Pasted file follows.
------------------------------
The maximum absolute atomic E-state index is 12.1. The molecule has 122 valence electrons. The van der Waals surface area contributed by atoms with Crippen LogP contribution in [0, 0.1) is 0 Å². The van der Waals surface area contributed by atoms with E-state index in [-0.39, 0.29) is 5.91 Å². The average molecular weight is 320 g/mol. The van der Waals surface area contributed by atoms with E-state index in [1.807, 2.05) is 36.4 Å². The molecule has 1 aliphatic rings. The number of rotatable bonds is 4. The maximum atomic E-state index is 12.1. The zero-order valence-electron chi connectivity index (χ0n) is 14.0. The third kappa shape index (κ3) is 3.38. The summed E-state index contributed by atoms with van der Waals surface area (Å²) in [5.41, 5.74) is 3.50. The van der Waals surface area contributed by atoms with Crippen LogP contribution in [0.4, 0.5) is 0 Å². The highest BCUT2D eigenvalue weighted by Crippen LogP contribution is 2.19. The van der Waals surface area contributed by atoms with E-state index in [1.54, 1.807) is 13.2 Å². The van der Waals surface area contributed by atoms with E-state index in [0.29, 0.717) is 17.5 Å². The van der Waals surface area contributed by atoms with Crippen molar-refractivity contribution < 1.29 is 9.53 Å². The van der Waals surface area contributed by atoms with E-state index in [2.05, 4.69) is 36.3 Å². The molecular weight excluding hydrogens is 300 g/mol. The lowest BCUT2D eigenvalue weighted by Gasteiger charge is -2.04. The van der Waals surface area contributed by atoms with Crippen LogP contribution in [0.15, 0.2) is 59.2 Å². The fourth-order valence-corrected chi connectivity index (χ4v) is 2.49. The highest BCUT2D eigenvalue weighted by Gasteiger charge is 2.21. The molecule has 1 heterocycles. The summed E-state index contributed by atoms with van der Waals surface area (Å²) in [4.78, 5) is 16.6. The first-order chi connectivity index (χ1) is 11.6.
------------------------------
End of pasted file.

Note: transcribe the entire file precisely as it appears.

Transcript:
The maximum absolute atomic E-state index is 12.1. The molecule has 122 valence electrons. The van der Waals surface area contributed by atoms with Crippen LogP contribution in [0, 0.1) is 0 Å². The van der Waals surface area contributed by atoms with E-state index in [-0.39, 0.29) is 5.91 Å². The average molecular weight is 320 g/mol. The van der Waals surface area contributed by atoms with E-state index in [1.807, 2.05) is 36.4 Å². The molecule has 1 aliphatic rings. The number of rotatable bonds is 4. The maximum atomic E-state index is 12.1. The zero-order valence-electron chi connectivity index (χ0n) is 14.0. The third kappa shape index (κ3) is 3.38. The summed E-state index contributed by atoms with van der Waals surface area (Å²) in [5.41, 5.74) is 3.50. The van der Waals surface area contributed by atoms with Crippen LogP contribution in [0.4, 0.5) is 0 Å². The highest BCUT2D eigenvalue weighted by Crippen LogP contribution is 2.19. The van der Waals surface area contributed by atoms with E-state index in [1.54, 1.807) is 13.2 Å². The van der Waals surface area contributed by atoms with E-state index in [0.29, 0.717) is 17.5 Å². The van der Waals surface area contributed by atoms with Crippen molar-refractivity contribution < 1.29 is 9.53 Å². The van der Waals surface area contributed by atoms with E-state index in [2.05, 4.69) is 36.3 Å². The molecular weight excluding hydrogens is 300 g/mol. The lowest BCUT2D eigenvalue weighted by Gasteiger charge is -2.04. The van der Waals surface area contributed by atoms with Crippen LogP contribution in [0.15, 0.2) is 59.2 Å². The fourth-order valence-corrected chi connectivity index (χ4v) is 2.49. The highest BCUT2D eigenvalue weighted by Gasteiger charge is 2.21. The molecule has 1 heterocycles. The summed E-state index contributed by atoms with van der Waals surface area (Å²) in [4.78, 5) is 16.6. The first-order chi connectivity index (χ1) is 11.6.